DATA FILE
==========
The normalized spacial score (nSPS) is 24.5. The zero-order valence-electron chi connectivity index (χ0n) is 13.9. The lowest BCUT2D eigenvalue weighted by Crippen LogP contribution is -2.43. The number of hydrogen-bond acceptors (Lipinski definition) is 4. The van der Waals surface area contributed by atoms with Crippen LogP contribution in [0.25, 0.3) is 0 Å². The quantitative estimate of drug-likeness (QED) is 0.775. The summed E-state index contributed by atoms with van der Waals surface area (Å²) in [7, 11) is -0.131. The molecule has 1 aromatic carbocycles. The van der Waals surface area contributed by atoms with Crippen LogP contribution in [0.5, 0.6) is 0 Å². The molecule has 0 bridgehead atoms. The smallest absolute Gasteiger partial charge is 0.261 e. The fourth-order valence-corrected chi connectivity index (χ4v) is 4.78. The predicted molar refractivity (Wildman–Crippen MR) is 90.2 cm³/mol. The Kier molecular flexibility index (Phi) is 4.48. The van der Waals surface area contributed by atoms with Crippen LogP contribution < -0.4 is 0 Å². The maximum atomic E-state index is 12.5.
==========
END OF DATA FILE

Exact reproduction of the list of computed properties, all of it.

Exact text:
The normalized spacial score (nSPS) is 24.5. The zero-order valence-electron chi connectivity index (χ0n) is 13.9. The lowest BCUT2D eigenvalue weighted by Crippen LogP contribution is -2.43. The number of hydrogen-bond acceptors (Lipinski definition) is 4. The van der Waals surface area contributed by atoms with Crippen LogP contribution in [0.25, 0.3) is 0 Å². The quantitative estimate of drug-likeness (QED) is 0.775. The summed E-state index contributed by atoms with van der Waals surface area (Å²) in [7, 11) is -0.131. The molecule has 1 aromatic carbocycles. The van der Waals surface area contributed by atoms with Crippen LogP contribution in [0.5, 0.6) is 0 Å². The molecule has 0 bridgehead atoms. The smallest absolute Gasteiger partial charge is 0.261 e. The fourth-order valence-corrected chi connectivity index (χ4v) is 4.78. The predicted molar refractivity (Wildman–Crippen MR) is 90.2 cm³/mol. The Kier molecular flexibility index (Phi) is 4.48. The van der Waals surface area contributed by atoms with Crippen LogP contribution < -0.4 is 0 Å². The maximum atomic E-state index is 12.5.